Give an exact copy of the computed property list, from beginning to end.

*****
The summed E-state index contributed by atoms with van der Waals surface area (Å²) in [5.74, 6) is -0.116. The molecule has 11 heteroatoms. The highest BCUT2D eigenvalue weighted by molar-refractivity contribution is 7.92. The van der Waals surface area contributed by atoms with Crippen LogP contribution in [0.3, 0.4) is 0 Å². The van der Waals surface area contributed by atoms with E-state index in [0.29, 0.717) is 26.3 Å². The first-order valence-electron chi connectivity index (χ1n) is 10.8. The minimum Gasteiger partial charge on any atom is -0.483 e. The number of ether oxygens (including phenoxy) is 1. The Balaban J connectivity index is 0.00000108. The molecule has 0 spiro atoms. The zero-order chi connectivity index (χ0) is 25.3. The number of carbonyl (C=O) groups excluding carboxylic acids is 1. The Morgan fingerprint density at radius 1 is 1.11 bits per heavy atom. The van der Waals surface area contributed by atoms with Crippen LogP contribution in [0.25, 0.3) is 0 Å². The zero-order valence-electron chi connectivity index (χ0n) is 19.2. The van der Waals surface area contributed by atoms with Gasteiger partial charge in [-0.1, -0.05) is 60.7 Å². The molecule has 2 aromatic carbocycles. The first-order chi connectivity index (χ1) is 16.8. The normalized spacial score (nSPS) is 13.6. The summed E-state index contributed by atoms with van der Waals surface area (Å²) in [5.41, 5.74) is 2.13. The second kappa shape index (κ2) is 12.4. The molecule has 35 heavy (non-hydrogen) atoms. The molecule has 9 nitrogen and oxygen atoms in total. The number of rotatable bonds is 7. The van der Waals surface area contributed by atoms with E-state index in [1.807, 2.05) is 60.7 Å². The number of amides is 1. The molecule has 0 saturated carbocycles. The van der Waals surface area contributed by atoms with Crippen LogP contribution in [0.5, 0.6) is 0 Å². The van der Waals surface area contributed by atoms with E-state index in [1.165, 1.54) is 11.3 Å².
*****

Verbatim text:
The summed E-state index contributed by atoms with van der Waals surface area (Å²) in [5.74, 6) is -0.116. The molecule has 11 heteroatoms. The highest BCUT2D eigenvalue weighted by molar-refractivity contribution is 7.92. The van der Waals surface area contributed by atoms with Crippen LogP contribution in [0.3, 0.4) is 0 Å². The van der Waals surface area contributed by atoms with E-state index in [0.29, 0.717) is 26.3 Å². The first-order valence-electron chi connectivity index (χ1n) is 10.8. The minimum Gasteiger partial charge on any atom is -0.483 e. The number of ether oxygens (including phenoxy) is 1. The Balaban J connectivity index is 0.00000108. The molecule has 0 spiro atoms. The zero-order chi connectivity index (χ0) is 25.3. The number of carbonyl (C=O) groups excluding carboxylic acids is 1. The Morgan fingerprint density at radius 1 is 1.11 bits per heavy atom. The van der Waals surface area contributed by atoms with Crippen LogP contribution in [0.25, 0.3) is 0 Å². The zero-order valence-electron chi connectivity index (χ0n) is 19.2. The van der Waals surface area contributed by atoms with Gasteiger partial charge in [-0.1, -0.05) is 60.7 Å². The molecule has 2 aromatic carbocycles. The first-order chi connectivity index (χ1) is 16.8. The normalized spacial score (nSPS) is 13.6. The summed E-state index contributed by atoms with van der Waals surface area (Å²) in [5.41, 5.74) is 2.13. The second kappa shape index (κ2) is 12.4. The molecule has 35 heavy (non-hydrogen) atoms. The molecule has 9 nitrogen and oxygen atoms in total. The number of rotatable bonds is 7. The van der Waals surface area contributed by atoms with E-state index in [1.807, 2.05) is 60.7 Å². The number of amides is 1. The molecule has 0 saturated carbocycles. The van der Waals surface area contributed by atoms with Crippen LogP contribution in [0.5, 0.6) is 0 Å². The van der Waals surface area contributed by atoms with E-state index in [1.165, 1.54) is 11.3 Å².